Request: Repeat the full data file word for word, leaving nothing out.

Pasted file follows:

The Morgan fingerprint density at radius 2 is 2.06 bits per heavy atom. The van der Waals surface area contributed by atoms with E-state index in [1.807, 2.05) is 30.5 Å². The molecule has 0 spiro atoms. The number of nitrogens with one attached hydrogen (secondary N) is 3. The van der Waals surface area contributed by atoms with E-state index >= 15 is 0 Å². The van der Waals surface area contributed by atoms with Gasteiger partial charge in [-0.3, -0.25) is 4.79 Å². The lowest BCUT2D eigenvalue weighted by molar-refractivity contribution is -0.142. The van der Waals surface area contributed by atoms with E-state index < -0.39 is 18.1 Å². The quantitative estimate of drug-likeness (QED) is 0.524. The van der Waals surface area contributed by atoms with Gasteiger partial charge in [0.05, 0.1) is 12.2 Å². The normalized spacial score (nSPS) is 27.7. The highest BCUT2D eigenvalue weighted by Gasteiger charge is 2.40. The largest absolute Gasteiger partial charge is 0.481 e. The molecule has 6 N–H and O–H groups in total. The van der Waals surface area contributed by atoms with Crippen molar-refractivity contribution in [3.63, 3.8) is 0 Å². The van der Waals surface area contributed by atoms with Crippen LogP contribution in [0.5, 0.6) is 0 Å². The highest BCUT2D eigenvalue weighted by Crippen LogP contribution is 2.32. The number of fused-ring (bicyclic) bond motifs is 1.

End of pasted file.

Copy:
The Morgan fingerprint density at radius 2 is 2.06 bits per heavy atom. The van der Waals surface area contributed by atoms with E-state index in [1.807, 2.05) is 30.5 Å². The molecule has 0 spiro atoms. The number of nitrogens with one attached hydrogen (secondary N) is 3. The van der Waals surface area contributed by atoms with E-state index >= 15 is 0 Å². The van der Waals surface area contributed by atoms with Gasteiger partial charge in [-0.3, -0.25) is 4.79 Å². The lowest BCUT2D eigenvalue weighted by molar-refractivity contribution is -0.142. The van der Waals surface area contributed by atoms with E-state index < -0.39 is 18.1 Å². The quantitative estimate of drug-likeness (QED) is 0.524. The van der Waals surface area contributed by atoms with Gasteiger partial charge in [0.05, 0.1) is 12.2 Å². The normalized spacial score (nSPS) is 27.7. The highest BCUT2D eigenvalue weighted by Gasteiger charge is 2.40. The largest absolute Gasteiger partial charge is 0.481 e. The molecule has 6 N–H and O–H groups in total. The van der Waals surface area contributed by atoms with Crippen molar-refractivity contribution in [3.63, 3.8) is 0 Å². The van der Waals surface area contributed by atoms with Crippen LogP contribution in [0.5, 0.6) is 0 Å². The highest BCUT2D eigenvalue weighted by Crippen LogP contribution is 2.32. The number of fused-ring (bicyclic) bond motifs is 1.